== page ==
The most interesting thing happens when data tries to penetrate the system. TaintDroid can control network interfaces and see everything that it tries to go through. He looks at the presence of taint tags, and if the data that is trying to penetrate the network have one or more of these flags, they will be prohibited from using the network. What happens at this moment actually depends on the application.

For example, TaintDroid may show a warning to the user, which says that someone is trying to send information about his location to the side. It is possible that TaintDroid contains built-in policies that allow an application to go online, but at the same time nullify all sensitive data that it will try to transfer, and so on. In the article, this mechanism is not described in sufficient detail, since the authors were primarily concerned with the issue of “leakage” of data into the network.

In the section of the article entitled “Assessment”, some of the things found in the process of studying the operation of the system are discussed. So, the authors of the article found that Android applications would try to extract data in ways that the user would not see. Suppose they try to use your location for advertising, they send your number to a remote server, and so on. It is important to note that these applications, as a rule, do not “break” the Android security model in the sense that the user must allow them access to the network or allow them to use the contact list. However, applications do not provide information in the EULA license agreement that they are going to send a phone number to some Silk Road 8 server or something like that. In fact, this is a hoax and confusion of users regarding the true intentions of the application,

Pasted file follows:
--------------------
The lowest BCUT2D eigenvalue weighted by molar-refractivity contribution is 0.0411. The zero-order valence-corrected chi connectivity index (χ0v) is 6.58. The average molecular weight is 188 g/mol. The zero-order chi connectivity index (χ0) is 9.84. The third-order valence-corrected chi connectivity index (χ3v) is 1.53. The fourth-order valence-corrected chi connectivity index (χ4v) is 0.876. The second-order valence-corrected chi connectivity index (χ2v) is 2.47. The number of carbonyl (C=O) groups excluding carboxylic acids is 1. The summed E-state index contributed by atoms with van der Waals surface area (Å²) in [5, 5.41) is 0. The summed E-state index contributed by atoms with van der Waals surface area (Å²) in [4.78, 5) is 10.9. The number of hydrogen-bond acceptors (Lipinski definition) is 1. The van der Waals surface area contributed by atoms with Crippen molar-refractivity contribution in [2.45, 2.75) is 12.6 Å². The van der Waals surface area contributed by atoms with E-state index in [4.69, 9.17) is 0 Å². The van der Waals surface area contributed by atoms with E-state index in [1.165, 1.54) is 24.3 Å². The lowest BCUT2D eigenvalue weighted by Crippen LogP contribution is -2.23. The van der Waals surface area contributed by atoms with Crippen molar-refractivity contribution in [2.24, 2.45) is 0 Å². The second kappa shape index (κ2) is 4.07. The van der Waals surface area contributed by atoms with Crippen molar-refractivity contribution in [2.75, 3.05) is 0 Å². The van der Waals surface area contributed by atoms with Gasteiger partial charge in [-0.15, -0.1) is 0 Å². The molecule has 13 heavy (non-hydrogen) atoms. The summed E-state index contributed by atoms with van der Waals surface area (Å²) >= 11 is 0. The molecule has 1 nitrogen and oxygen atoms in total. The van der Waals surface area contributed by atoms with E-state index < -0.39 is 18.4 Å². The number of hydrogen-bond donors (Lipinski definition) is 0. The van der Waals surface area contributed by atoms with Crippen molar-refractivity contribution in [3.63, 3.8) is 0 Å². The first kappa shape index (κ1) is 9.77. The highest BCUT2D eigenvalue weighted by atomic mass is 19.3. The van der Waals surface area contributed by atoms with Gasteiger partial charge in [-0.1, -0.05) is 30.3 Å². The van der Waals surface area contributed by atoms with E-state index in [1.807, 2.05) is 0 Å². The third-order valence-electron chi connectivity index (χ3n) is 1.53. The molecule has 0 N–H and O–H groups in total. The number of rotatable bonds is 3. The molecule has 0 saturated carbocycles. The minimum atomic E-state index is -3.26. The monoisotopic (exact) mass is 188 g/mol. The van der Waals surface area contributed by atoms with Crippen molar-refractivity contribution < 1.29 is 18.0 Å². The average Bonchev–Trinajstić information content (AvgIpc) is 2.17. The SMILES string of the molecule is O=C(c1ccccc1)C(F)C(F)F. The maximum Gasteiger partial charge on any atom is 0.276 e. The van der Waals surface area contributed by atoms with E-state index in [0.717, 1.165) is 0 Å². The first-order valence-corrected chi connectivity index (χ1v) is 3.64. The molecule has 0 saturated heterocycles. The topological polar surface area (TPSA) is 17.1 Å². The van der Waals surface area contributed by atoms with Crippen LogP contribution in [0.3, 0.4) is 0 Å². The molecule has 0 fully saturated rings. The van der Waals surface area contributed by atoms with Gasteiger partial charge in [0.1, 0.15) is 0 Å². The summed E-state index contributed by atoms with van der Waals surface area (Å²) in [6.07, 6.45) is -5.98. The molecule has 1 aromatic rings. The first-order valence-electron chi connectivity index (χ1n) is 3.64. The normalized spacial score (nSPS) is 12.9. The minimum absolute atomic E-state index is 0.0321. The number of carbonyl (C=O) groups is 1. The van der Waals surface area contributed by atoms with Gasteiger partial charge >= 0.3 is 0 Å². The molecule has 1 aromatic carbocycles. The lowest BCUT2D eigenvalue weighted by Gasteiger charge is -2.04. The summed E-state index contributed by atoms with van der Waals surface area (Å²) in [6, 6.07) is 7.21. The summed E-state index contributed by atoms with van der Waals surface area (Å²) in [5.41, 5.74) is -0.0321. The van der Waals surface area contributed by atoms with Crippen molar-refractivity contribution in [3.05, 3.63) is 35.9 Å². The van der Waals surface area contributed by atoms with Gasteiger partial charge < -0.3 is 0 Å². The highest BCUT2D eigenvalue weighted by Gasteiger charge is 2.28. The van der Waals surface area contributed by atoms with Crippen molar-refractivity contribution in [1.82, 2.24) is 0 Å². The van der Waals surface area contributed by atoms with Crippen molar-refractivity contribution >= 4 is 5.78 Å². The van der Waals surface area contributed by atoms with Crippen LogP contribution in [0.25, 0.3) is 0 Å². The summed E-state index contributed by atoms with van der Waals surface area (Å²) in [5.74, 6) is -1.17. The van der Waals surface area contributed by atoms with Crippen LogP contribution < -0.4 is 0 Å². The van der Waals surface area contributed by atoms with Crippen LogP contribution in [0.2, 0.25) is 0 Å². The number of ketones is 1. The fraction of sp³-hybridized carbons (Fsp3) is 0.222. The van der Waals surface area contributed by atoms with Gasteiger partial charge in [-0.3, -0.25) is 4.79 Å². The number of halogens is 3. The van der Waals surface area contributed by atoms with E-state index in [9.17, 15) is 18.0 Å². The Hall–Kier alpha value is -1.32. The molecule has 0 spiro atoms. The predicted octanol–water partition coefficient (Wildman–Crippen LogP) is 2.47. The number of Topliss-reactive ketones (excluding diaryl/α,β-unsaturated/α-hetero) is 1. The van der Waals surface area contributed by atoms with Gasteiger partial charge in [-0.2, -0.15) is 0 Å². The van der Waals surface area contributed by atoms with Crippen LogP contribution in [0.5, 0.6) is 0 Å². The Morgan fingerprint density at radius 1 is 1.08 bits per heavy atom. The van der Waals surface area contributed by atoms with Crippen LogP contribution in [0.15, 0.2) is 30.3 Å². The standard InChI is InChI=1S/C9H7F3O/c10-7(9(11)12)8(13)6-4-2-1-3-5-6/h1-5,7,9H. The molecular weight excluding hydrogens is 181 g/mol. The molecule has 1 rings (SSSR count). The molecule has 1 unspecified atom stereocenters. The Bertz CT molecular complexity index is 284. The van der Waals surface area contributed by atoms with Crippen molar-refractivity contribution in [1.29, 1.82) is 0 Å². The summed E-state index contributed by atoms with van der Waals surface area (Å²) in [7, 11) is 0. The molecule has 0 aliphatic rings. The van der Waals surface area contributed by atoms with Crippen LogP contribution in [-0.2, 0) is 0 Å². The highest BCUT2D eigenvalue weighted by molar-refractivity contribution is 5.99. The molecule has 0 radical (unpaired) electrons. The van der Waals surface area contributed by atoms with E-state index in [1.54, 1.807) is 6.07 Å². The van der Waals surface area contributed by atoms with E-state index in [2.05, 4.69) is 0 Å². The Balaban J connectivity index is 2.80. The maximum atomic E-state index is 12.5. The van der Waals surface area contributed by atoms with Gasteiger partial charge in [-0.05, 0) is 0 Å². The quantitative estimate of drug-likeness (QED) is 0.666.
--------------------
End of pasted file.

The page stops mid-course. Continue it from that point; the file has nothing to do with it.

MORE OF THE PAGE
Student: it can be assumed that even if they had placed these requirements in a licensing agreement, this would not work, because people usually do not read the EULA.